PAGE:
Next step is to clean out the fridge and freezer of anything that doesn't need to be there (... hmmm .... wonder when this went in here ... hmmm....). If you have more than one freezer or fridge, try to consolidate everything vital in a single unit. Pack up whatever empty space you have with supplies first and ice / water second. The tighter packed it is, the longer it will stay cold. Much better to do all this sorting and moving while you still have power. I *do* have empirical data on that last part ....

Note: The ten cases of beer, while a "vital" supply, is not something that *has* to stay cold .... It can go in the second fridge .... just saying ....

If you are staying, now is the time to connect with the neighbors. If things get crazy, knowing who is hunkered down and who is gone will make things marginally easier.

Bob
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Old 09-06-2017, 11:08 AM   #68
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If we haven't been able to change your mind so far, I guess there's no point trying anymore.
Remember hurricane Matthew? We were supposed to get tropical force winds here. Now I live in a neighborhood with lots of trees, so I'm sheltered, but while I was reading about 50mph wind gusts, my trees were moving as if the wind was 15mph which it was.

I recall one year seeing The Weather Channel's, Jim Cantore doing a live shot from the Gandy Bridge. It was the usual water flying onto his rain gear as he leaned into the weather. "Wait, he's five minutes from me and my trees aren't moving!" So I jumped onto the car and drove down to see him for myself.
Of the four corners of the bridge, he was set up in the one corner where waves hit the seawall and splashed on him.
If he moved 20' he'd have been bone dry. Even the cameraman was dry.

I've also seen the National Hurricane Center lag behind when a storm's track moves. It gets politicized. If the NWS says to evacuate, the NHC won't contradict them. One year they predicted a hurricane to hit New Orleans. Even when every other track predicted it to move to the east into the Florida panhandle, the NHC stubbornly stayed with New orleans. It came ashore in the panhandle, and at the last minute the NHC moved to Florida.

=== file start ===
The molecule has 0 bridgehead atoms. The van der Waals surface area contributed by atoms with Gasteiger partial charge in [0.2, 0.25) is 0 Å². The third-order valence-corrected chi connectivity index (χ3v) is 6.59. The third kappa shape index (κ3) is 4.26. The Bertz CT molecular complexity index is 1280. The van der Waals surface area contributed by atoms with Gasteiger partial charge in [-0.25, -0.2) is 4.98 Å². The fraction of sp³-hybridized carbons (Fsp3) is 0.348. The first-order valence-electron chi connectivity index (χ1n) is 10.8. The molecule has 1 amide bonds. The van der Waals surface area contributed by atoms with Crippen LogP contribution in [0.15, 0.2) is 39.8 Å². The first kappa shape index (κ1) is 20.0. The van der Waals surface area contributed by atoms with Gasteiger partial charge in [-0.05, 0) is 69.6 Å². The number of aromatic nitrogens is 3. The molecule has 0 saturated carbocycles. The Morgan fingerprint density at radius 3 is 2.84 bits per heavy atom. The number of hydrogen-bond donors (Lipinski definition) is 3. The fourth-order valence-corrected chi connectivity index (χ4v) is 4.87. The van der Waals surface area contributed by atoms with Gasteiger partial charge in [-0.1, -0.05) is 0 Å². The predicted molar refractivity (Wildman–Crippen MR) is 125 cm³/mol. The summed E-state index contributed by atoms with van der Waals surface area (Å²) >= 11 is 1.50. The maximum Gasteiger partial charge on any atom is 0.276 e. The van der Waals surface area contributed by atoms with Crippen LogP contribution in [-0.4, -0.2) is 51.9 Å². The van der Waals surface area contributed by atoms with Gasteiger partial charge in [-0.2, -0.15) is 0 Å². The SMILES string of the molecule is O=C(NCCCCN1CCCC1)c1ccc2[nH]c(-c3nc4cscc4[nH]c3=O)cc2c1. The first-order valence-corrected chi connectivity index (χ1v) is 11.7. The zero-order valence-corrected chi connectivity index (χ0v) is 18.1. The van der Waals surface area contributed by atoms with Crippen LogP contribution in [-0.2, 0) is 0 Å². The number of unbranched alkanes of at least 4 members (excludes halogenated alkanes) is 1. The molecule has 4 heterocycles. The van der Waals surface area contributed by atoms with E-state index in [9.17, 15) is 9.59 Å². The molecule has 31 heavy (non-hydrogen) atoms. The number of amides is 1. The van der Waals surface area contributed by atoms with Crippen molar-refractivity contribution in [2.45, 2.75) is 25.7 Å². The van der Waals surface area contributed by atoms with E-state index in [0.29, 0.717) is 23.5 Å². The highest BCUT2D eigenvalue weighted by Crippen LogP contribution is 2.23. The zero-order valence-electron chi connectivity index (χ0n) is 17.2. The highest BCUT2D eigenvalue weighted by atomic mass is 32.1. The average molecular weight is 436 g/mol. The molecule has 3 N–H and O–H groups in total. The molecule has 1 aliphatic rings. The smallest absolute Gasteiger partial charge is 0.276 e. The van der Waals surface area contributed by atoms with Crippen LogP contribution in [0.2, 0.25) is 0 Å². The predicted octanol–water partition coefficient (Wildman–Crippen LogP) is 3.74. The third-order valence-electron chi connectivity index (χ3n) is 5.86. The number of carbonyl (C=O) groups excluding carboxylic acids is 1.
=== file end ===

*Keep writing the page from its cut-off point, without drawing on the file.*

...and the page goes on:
I don't think I've watched the spaghetti models as much as Irma, I'm not stupid. I had a plan to run to friends in SC.
The storm is still east of Puerto Rico and anything can happen, but the latest track shows the storm following more of the Matthew path.

I guess my sailing days got me acclimated to having buckets of water thrown in my face and calling it fun.

Still the greatest tropical weather site ever.
http://spaghettimodels.com
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Old 09-06-2017, 11:10 AM   #69
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I have been trying to find a place to over night on my way to the North Georgia mountains all day. all RV parks are booked already. I am leaving very early Thursday morning and was hoping to find a place to rest along 75 for Thursday night. I am currently in Titusville. really didn't want to drive all the way from Titusville to Helen, GA in one day but it looks like I won't have a choice.
High Falls State Park in not too far south of Atlanta and close to I-75. Try there.
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Old 09-06-2017, 11:28 AM   #70
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Originally Posted by Protagonist View Post
This wind speed forecast from the National Hurricane Center is more pertinent to you, and only likely to show worse as the storm gets closer:
Okay, let's look at your chart. What does it show? It's the probability of tropical force winds (39mph+)
So, I'm in the dark yellow, so I have a 40% chance of tropical force winds. 60% chance that I won't.

Quote:
only likely to show worse as the storm gets closer
Why? as the storm gets closer, and the track moves east, that cone will move with it. As I said a few posts back, with the storm moving north, the winds on the NE side will be the worst, in the atlantic. Thankfully.

If I was in the Turks and Caicos or Puerto Rico, I'd have left days ago. The Bahamas are going to see terrible winds. Haiti and the Dominican Republic may be spared the worst, but construction is shoddy at best. I wouldn't want to be there.

Good news! My Viair 400RV is waiting to be picked up at WalMart! I may fight my way there, and see if there's a five gallon gas can left.